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Paying a court fine

This advice applies to Scotland

Coronavirus - paying a fine 

You should still pay fines. The face to face counter facilities are not available, but there are other ways to to pay. Check the most up to date information available on the Scottish Courts and Tribunals Service website.

You have to give priority to paying a fine

If you have received a court fine it is important that you give priority to paying it because, if you don’t, the collection and enforcement section of the Scottish Courts and Tribunal Service can:

  • clamp your car or other vehicle and sell it to repay your fine
  • arrest wages through your employer
  • freeze any assets (funds) in your bank account
  • arrange with the Department for Work and Pensions (DWP) to take direct deductions from your benefits

Fines from a court ,or the police for a fixed penalty offence, are a priority debt. If you are having difficulty paying your fine, because of other financial commitments, you can contact your local Fines Enforcement Officer. 

If you have a fine from your local authority for parking or other environmental offences you have to pay the local authority not the Scottish Courts and Tribunal Service.

More about appealing a parking ticket issued by the local authority 

How to pay your fine

Check what instructions are on the notice of the fine you have received. The fine notice will usually provide contact details and addresses for paying online or by phone or post. You will need the reference number for your fine and may need the documents to hand when paying online or by phone for other details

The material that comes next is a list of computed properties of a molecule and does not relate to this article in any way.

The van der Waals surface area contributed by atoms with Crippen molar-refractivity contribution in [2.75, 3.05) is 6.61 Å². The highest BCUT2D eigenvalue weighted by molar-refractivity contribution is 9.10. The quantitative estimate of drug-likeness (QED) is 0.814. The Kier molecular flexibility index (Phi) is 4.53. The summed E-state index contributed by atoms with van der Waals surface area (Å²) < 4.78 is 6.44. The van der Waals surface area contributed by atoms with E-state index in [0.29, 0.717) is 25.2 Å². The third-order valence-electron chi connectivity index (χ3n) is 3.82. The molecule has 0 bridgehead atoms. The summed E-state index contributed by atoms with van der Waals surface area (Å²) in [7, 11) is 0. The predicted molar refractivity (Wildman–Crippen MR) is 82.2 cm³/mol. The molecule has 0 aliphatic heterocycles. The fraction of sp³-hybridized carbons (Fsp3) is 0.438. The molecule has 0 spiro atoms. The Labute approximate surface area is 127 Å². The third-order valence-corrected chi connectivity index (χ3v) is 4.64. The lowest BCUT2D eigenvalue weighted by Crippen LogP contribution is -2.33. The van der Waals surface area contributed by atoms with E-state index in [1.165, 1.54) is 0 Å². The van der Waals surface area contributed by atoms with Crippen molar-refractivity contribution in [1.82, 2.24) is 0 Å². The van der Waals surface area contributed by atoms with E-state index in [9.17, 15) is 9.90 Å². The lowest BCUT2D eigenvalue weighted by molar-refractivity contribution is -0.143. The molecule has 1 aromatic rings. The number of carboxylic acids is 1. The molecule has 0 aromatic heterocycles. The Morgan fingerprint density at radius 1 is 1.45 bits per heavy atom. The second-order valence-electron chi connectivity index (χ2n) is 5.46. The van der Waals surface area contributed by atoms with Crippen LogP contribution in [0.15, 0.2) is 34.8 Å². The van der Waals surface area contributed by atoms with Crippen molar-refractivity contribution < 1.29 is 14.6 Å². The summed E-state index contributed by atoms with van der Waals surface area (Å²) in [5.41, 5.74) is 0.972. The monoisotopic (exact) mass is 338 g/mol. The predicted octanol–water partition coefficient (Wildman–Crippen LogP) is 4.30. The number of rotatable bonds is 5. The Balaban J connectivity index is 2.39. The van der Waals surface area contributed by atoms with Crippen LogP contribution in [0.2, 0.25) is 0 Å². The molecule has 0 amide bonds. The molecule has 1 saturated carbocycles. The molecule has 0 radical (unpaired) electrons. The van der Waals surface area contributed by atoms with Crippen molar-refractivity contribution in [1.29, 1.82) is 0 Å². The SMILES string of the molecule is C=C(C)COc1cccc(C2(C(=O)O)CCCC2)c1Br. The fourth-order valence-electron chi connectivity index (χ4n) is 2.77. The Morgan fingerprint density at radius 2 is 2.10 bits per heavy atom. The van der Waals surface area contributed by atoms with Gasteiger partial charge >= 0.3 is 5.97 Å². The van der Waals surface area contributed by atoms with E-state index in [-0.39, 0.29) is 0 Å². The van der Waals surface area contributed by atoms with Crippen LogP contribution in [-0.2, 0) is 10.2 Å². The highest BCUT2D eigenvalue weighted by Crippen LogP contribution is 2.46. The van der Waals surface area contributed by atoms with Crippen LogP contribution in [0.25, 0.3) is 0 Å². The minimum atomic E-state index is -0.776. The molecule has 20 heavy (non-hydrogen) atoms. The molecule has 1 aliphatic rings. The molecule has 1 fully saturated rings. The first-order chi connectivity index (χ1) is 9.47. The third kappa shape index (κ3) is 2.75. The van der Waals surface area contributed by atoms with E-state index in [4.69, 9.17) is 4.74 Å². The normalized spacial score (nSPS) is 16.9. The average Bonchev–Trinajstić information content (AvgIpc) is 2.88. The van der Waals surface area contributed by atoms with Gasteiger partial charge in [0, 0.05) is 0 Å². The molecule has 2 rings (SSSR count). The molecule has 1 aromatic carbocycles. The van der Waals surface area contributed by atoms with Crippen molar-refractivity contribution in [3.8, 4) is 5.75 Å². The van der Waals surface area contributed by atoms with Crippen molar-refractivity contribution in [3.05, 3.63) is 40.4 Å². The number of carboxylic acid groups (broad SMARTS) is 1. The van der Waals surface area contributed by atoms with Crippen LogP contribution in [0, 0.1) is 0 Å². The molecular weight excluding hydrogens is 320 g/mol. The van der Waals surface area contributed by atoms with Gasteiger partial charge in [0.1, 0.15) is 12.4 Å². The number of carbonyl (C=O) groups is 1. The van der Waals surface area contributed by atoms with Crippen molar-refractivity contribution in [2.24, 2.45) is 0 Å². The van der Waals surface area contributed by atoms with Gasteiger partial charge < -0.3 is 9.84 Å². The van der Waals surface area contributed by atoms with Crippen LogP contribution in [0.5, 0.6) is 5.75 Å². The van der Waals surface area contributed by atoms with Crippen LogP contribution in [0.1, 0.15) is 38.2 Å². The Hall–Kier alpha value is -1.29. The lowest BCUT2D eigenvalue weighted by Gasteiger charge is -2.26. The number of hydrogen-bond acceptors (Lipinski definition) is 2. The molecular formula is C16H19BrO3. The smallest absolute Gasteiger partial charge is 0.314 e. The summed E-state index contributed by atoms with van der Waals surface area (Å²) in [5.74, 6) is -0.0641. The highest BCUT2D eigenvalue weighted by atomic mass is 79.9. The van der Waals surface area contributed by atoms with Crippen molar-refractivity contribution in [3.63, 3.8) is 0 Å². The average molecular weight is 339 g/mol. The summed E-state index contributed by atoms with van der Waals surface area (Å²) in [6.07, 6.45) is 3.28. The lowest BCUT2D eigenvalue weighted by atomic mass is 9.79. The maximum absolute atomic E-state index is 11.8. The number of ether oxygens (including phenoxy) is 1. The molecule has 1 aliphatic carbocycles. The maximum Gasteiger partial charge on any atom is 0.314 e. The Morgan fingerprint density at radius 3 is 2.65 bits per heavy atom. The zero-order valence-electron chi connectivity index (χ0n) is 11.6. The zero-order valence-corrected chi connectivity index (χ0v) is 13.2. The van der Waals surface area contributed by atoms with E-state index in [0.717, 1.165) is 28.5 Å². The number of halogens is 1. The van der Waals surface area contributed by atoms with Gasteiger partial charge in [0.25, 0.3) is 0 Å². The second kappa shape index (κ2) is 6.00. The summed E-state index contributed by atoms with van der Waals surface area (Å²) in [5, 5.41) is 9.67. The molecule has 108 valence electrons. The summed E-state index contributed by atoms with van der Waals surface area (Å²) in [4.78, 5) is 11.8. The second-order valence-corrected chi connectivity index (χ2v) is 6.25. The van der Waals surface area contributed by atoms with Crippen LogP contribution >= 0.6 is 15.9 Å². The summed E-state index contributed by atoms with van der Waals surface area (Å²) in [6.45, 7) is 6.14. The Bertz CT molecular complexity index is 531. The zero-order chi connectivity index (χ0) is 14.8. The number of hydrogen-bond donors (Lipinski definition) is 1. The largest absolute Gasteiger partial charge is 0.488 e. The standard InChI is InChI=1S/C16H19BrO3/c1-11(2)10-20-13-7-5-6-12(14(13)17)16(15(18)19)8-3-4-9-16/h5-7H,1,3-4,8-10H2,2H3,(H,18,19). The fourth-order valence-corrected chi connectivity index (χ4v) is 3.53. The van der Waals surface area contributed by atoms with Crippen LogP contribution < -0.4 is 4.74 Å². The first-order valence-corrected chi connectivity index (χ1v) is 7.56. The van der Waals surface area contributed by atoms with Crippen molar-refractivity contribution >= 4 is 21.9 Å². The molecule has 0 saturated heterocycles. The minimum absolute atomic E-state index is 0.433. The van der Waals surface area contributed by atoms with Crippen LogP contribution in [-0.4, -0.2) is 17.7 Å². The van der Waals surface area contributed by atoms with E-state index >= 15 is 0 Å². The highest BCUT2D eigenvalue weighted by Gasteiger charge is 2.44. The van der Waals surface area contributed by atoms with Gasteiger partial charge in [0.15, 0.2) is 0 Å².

Many fines can be paid online using a debit card or other direct process like Paypal. You cannot pay a fine for a driving offence that attracts penalty points as you have to send your driving licence to the court where the fine was imposed to have the licence endorsed.


If you have a debit or credit card you can usually pay your fine by phone as long as it is not for a fine for which penalty points need to be added to a driving licence. 


You can send payment for your fine by post normally by a cheque or postal order.

At court

You can usually pay your fine by cheque or postal order at the public payment counter of your local sheriff court.

Fines Enforcement Officers

Each sheriff court area has a Fines Enforcement Team. The job of the team is to enforce the payment of fines when someone won’t pay but also to provide advice and support for you if you are having difficulty paying.

Work out your budget

When you need to discuss what you can afford to pay with a Fines Enforcement Officer you can use the budgeting tool. You may also find it helpful to get some help from a debt adviser if you have other debts too.

More about how to sort out your debts

Individual Payment Plans

A Fines Enforcement Officer can discuss a range of options with you about how to pay your fine. You will need the details of your income and expenditure to come to an agreement. When financial circumstances change you may be able to have a new plan drawn up but only if the Fines Enforcement Officer agrees. You may be asked by the court to get help from a debt adviser. Get help from your local Citizens Advice Bureau

Fine not paid – what happens next

If you do not pay a fine the Procurator Fiscal can issue a warrant for your arrest. This may happen when a number of fines have remained unpaid for some time and no contact has been made with the Fines Enforcement Team in the local area.

More information

There is helpful information and more details about paying your fine and the services of the Fines Enforcement Officer on the Scottish Courts and Tribunals Service website.

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